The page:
The Hungarian shadow coalition of nothing much – commentary

Empty agenda, vague promises

editor: REMIX NEWS
author: István Krómer

While Hungary’s opposition parties have formed a common platform against the ruling conservatives, their agenda mostly consists of empty phrases, publicist István Krómer writes in daily Magyar Nemzet.

The many beautiful commonplaces and cheap promises (social peace, free press, science, education and art, environmentally conscious society, free and high-quality healthcare, education, social care and culture, fair public burdens, Hungarian wages equal to Western Europe’s, European and patriotic government), proclaimed by the opposition parties as the principles of a hopeful joint government, either have nothing to say about the important problems facing Hungarian society, or their ideas extinguish each other, so they could not have come up with them together. The most telling, however, is perhaps what they have been silent on.

[Far-right] Jobbik, whose history may have predestined it to do so, was not allowed to talk about the declining population threatening the future of the nation or the future of Hungarians living across the border, or perhaps these are no longer priorities for the party; the others are (at best) not even interested in such matters.

Instead, Jobbik speaks about social peace, which can even be seen as a kind of penance, since they were the ones who have recently done perhaps the most in inciting hatred against certain social groups. Tímea Szabó [Dialogue for Hungary], did not get a chance to come up with her party’s trump card, universal basic income; instead, she was tasked with promising all the good things regarding public services, the financing of which would be shaken by the very introduction of a basic income.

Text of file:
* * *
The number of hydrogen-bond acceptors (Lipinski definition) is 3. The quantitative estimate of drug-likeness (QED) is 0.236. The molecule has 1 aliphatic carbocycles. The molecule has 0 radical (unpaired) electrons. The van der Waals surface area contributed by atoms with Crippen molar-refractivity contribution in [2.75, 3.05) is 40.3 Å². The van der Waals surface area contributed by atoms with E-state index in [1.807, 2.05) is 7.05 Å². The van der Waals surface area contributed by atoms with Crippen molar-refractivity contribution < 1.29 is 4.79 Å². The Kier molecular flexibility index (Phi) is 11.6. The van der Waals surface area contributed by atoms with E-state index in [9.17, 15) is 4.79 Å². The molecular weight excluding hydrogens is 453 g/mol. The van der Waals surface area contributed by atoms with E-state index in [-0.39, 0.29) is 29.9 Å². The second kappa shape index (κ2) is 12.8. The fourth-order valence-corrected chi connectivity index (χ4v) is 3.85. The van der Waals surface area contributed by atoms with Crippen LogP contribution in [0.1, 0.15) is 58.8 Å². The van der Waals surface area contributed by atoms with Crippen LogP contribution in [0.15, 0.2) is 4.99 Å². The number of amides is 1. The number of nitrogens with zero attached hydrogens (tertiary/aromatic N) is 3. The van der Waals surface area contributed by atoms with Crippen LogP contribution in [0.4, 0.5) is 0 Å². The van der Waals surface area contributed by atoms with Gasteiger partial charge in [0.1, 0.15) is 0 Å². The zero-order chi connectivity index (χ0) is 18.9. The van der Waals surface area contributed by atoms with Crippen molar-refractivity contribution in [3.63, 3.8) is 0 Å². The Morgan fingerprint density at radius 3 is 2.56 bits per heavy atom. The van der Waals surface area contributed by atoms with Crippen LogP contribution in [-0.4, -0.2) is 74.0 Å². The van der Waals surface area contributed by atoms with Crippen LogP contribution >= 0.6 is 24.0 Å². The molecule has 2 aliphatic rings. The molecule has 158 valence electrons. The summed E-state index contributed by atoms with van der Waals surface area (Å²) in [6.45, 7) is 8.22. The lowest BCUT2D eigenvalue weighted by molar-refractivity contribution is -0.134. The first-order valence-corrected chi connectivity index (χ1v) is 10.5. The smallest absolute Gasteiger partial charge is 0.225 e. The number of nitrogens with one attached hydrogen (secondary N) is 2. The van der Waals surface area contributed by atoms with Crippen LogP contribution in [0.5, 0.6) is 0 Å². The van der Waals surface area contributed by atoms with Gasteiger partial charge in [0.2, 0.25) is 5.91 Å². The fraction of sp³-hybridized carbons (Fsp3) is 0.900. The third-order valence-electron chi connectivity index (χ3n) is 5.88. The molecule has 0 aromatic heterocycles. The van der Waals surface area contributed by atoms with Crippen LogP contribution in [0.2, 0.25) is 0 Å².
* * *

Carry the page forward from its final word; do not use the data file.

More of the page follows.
The pipe dream of Hungarian wages catching up with Europe — previously a theme of Jobbik — was given to [Socialist co-chair] Ágnes Kunhalmi, and in addition to curbing tax increases, she mentioned fair economic competition (whatever that means). The most original (or perhaps the bravest) was Erzsébet Schmuck [the green LMP party], who not only represented the main strategic goal of LMP, the issue of sustainability, but also tackled the sensitive issue of immigration, specifically promising action against illegal migration and human trafficking. (True, no one else would believe this. Anyway, could Elizabeth Schmuck become interior minister?)

As for the liberal side of the Rainbow Coalition, Momentum and DK said pretty much nothing. Freedom and Europe — empty, blank ideological phrases. These smaller parties prone to leftist propaganda have been allowed to make general promises — something like this is inevitable and even useful in a campaign. However, they themselves have been steadfastly silent on any economic or social issue, while, if they maybe get there, three decades of experience tells us there is a good chance they will try to control these areas (too).

There wasn’t even a hint of their economic strategy. Our fellow citizens, who are trying to honestly explore public alternatives, can gaze into the vague obscurity of what the anti-government opposition thinks about business incentives, strengthening the internal market, the role of the middle class, housing policy, managing foreign productive and speculative capital, employment policy, work issues, rural development, the Carpathian Basin economic space, public finances, and so on.

They did not even bother to suggest, or even faintly hint to at least a slightly different direction than previous left-liberal governments that were a disaster. Thus, any thinking citizen may have reason to believe that he should expect the same old performance on the new stage now being erected.

[Note: Hungary will next hold general elections in the spring of 2022.]

Title image: Socialist MP and party co-chair Ágnes Kunhalmi in Parliament. (MTI/Lajos Soós)


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